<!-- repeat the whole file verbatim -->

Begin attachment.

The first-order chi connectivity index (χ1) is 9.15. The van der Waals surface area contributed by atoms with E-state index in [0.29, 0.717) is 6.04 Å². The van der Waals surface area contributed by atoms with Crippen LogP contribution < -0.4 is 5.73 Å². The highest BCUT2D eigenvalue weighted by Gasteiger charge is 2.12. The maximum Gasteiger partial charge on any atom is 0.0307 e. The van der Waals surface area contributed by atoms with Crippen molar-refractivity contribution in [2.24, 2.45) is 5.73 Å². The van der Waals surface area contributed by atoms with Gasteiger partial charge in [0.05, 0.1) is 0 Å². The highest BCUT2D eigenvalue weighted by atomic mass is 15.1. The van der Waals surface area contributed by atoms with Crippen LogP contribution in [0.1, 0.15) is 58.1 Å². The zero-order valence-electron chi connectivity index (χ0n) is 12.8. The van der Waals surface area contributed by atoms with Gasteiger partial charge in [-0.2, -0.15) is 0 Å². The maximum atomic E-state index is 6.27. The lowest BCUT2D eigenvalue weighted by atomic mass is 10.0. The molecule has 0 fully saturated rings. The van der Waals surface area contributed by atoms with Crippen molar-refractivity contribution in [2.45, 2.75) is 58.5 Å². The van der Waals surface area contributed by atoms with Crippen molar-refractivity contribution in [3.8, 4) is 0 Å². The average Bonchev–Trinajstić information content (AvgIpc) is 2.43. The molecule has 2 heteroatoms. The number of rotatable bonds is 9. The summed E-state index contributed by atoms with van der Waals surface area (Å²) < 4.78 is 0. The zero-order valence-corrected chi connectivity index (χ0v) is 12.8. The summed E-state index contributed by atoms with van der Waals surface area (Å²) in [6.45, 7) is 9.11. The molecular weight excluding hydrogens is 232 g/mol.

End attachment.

The first-order chi connectivity index (χ1) is 9.15. The van der Waals surface area contributed by atoms with E-state index in [0.29, 0.717) is 6.04 Å². The van der Waals surface area contributed by atoms with Crippen LogP contribution < -0.4 is 5.73 Å². The highest BCUT2D eigenvalue weighted by Gasteiger charge is 2.12. The maximum Gasteiger partial charge on any atom is 0.0307 e. The van der Waals surface area contributed by atoms with Crippen molar-refractivity contribution in [2.24, 2.45) is 5.73 Å². The van der Waals surface area contributed by atoms with Gasteiger partial charge in [0.05, 0.1) is 0 Å². The highest BCUT2D eigenvalue weighted by atomic mass is 15.1. The van der Waals surface area contributed by atoms with Crippen LogP contribution in [0.1, 0.15) is 58.1 Å². The zero-order valence-electron chi connectivity index (χ0n) is 12.8. The van der Waals surface area contributed by atoms with Gasteiger partial charge in [-0.2, -0.15) is 0 Å². The maximum atomic E-state index is 6.27. The lowest BCUT2D eigenvalue weighted by atomic mass is 10.0. The molecule has 0 fully saturated rings. The van der Waals surface area contributed by atoms with Crippen molar-refractivity contribution in [2.45, 2.75) is 58.5 Å². The van der Waals surface area contributed by atoms with Crippen molar-refractivity contribution in [3.8, 4) is 0 Å². The average Bonchev–Trinajstić information content (AvgIpc) is 2.43. The molecule has 2 heteroatoms. The number of rotatable bonds is 9. The summed E-state index contributed by atoms with van der Waals surface area (Å²) < 4.78 is 0. The zero-order valence-corrected chi connectivity index (χ0v) is 12.8. The summed E-state index contributed by atoms with van der Waals surface area (Å²) in [6.45, 7) is 9.11. The molecular weight excluding hydrogens is 232 g/mol.